Many people fear that winning a raise will catapult them into a higher tax bracket, and they'll wind up worse off than they were before. But this is a somewhat misguided notion about how the progressive federal income tax system used in the U.S. works. While those who receive salary increases are indeed taxed at higher rates, only the added income is vulnerable to the increased rates.
This article explains how the taxation model truly works.
How to Calculate How Much Tax You Owe
It's a fact: The more you earn, the more taxes you pay. But the progressively higher tax rate takes some of the sting from pulling in more cash. The tables below show the tax rates the IRS required you to pay for tax year 2020 if you were single or married filing jointly.
Your marginal tax rate is the rate of tax that applies to each additional dollar of income earned. If you're single and earned $39,475 a year before your raise, you were in the 12% marginal tax bracket. Your tax liability for 2020 was $987.50 plus 12% of the amount over $9,875. So, you owe $987.50 plus 12% of $29,600, which is $3,552. Your total tax for 2020 is $4,539.50.
While your marginal tax rate was 12%, your effective tax rate, or the average rate of tax you paid on your total income, was lower. To calculate your effective tax rate, divide your total tax by your total income. In this case, $4,539.50/39,475 gives you an effective tax rate of 11.5%.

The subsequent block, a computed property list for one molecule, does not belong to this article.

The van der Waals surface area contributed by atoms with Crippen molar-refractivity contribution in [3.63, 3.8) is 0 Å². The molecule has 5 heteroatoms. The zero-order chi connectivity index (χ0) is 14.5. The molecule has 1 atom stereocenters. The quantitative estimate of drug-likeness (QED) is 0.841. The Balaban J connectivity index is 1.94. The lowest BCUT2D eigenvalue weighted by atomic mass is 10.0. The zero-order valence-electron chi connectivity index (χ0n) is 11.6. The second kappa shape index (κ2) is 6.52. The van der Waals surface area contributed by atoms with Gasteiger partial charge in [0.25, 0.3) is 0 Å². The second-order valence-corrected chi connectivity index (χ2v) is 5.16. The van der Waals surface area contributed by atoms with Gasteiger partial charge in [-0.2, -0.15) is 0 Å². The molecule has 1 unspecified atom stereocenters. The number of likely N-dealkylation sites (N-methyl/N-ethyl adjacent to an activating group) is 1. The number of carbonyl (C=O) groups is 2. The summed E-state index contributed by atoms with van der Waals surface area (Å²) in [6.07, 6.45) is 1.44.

Now, let's see what happens to your tax liability if you get a $10,000 raise that elevates your annual income for 2020 to $49,475. You already know that you owe $4,539.50 on the first $40,125 you earned. But now that your total income falls between $40,125 and $85,525, your $10,000 raise bumps you into the 22% tax bracket. Fortunately, that 22% rate only applies to your $10,000 additional income. For that, you would owe an extra $2,200 a year in tax, for a total tax bill of $6,743 ($4,539.50 + $2,200).
To determine your overall tax rate for your $49,475 salary, simply divide your total tax ($6,743) by your total income ($49,475) to reveal an effective tax rate of 13.6%, not 22%.
Changes for Tax Year 2021
The tax tables are updated annually by the IRS. For tax year 2021, the income ranges here will be adjusted as follows: The 12% tax bracket is levied on income from $9,950 to $40,525. The 22% tax bracket is levied on income from $40,525 to $86,375.
Deductions and Credits
The aforementioned example doesn't account for the deductions and credits that may potentially reduce your taxable income. Every taxpayer can choose whether to take a standard deduction or itemize deductions.
Single individuals who don't own their own homes probably don't have many deductions to itemize, so a standard deduction makes more sense. In fact, most Americans now use the standard deduction since it nearly doubled in size in 2018.
Instead of paying tax on all $49,475 that you earn, you'll pay tax on that amount minus the standard deduction.
For the tax year 2020, the standard deduction for single filers is $12,400, reducing taxable income to $37,275. For tax year 2021, the deduction for single filers will rise to $12,550.
The Bottom Line
The progressive tax system is designed to levy different tax rates on different portions of an individual's income, subjecting only the income above a certain level to the higher rate Your entire income won't be subject to a higher tax bracket.
All in all, a raise is a cause for celebration and not a source of angst.